Adding all these fleeting memories together, one golden thread ran through them: a call to shine light into places that needed it, sometimes entailing disappointment and distress for me, but nonetheless a mandate to be authentic and true to principle. It was about shining light first on my story, without dodging the difficult moments, the foolishness, the times of ego and ambition, and allowing the fabric of time to draw a picture of what it really means to live in good faith. Only then could I be of any real service to others. The Vigil tonight was, at least for me, a confirmation of a path and a renewed call to serve based on whatever emerges; a peripatetic ministry.

The alchemical task and the meaning of Easter is to be the Christ for others; to be a catalyst for their discovery of their own path, their own meaning, helping them to uncover their own genius so that they can be a brighter beacon in the firmament of time.

The Crucifixion and the Resurrection are continuous, conjoined, unfolding sacred happenings in our lives. The dance of night and day, darkness devoid of light and Light devoid of darkness, is perpetual. In the readings of the Vigil Liturgy, the compilers of Biblical lore told of many promises made to the chosen people. These were promises that meant the foretold the end of suffering and, in being among the elect, to experience a virtually charmed and divinely favored life. Never again, G-d is said too  have promised Noah, will Humanity suffer the likes of the Great Deluge.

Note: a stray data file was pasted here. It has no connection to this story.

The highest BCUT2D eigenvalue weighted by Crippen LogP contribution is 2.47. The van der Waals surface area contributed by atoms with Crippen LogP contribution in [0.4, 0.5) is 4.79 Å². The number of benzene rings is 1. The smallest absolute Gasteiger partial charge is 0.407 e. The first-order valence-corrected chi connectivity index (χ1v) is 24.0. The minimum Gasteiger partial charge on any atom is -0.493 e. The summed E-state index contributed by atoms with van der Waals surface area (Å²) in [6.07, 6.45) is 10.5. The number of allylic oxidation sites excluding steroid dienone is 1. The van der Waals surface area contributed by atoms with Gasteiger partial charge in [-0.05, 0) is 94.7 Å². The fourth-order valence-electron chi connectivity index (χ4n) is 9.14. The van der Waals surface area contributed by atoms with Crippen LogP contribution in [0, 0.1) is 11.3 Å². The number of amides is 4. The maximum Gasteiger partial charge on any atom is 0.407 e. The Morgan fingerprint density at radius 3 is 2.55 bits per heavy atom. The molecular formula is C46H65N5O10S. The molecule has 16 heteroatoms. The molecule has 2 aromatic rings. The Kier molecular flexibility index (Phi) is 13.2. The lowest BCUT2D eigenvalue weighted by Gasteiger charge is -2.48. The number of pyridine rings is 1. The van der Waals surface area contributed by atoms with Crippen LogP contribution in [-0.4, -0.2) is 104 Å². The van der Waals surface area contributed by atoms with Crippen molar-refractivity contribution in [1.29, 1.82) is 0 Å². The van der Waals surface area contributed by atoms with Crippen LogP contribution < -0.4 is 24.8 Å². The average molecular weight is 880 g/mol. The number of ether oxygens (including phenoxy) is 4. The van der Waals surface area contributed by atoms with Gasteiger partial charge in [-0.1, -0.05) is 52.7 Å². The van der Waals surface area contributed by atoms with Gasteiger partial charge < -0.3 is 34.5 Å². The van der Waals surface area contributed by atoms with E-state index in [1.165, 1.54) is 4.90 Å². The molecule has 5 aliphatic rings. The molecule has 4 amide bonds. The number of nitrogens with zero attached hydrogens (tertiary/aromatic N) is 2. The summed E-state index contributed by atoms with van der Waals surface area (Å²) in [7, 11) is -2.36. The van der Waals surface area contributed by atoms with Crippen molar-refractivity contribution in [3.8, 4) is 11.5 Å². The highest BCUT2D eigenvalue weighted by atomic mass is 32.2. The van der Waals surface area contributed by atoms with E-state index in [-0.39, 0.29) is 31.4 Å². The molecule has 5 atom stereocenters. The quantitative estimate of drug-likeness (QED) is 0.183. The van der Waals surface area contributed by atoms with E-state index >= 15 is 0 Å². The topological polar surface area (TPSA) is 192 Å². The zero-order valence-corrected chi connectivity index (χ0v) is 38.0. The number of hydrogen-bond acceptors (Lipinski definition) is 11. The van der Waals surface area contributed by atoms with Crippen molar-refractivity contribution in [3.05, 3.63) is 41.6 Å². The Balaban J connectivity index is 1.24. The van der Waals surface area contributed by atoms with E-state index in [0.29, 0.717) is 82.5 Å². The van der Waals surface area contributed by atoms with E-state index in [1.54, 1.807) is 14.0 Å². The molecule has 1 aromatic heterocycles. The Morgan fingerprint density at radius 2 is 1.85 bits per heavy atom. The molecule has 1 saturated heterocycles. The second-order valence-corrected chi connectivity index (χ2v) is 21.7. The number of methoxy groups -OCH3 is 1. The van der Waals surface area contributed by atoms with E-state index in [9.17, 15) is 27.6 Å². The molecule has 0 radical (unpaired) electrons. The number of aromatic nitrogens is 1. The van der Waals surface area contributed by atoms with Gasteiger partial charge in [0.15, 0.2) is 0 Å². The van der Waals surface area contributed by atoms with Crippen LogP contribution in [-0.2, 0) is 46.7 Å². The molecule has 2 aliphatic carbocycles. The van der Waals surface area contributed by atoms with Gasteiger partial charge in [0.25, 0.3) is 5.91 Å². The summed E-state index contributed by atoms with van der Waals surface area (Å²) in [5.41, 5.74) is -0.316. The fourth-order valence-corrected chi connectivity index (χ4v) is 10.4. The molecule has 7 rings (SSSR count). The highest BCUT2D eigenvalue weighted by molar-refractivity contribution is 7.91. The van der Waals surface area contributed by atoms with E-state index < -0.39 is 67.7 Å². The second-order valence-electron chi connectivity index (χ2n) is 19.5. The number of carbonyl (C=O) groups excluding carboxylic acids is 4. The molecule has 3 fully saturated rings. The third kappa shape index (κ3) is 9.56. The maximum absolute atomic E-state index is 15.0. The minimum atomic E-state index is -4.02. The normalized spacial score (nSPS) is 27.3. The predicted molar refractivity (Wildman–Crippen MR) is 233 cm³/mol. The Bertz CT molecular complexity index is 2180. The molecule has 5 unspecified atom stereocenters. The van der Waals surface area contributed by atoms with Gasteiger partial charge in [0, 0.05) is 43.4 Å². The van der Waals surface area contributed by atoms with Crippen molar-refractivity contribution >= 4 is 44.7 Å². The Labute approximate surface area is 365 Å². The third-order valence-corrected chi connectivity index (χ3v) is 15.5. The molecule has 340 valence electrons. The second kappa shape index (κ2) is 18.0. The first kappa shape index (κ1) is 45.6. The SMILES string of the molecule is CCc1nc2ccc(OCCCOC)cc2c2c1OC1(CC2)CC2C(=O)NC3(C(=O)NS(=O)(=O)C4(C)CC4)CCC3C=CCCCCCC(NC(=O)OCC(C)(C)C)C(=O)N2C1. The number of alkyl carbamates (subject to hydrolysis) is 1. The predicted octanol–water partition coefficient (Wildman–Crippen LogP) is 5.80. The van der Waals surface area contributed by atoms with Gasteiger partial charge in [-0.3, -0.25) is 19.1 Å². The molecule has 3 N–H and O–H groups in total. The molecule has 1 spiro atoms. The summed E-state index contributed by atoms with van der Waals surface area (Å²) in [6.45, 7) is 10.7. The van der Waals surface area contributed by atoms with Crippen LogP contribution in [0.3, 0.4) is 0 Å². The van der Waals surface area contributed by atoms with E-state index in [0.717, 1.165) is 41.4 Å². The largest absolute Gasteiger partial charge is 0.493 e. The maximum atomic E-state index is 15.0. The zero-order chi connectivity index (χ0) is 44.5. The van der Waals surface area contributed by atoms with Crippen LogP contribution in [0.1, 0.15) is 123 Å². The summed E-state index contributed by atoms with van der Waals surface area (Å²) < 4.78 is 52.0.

But history instead is a story of one after another broken promise: the oceans are rising, the hurricanes more ferocious, the coastlines are dramatically eroding, earthquake generated tsunamis are much in the news, the ice caps are melting and many rivers have crested and we read of extensive flooding, damage and loss of life. We focus on the revelation and the fulfillment of the scriptures, but the “promises” attributed to    G-d represent humanity’s deepest hope. In reality, the objects of that hope are hard won and elusive.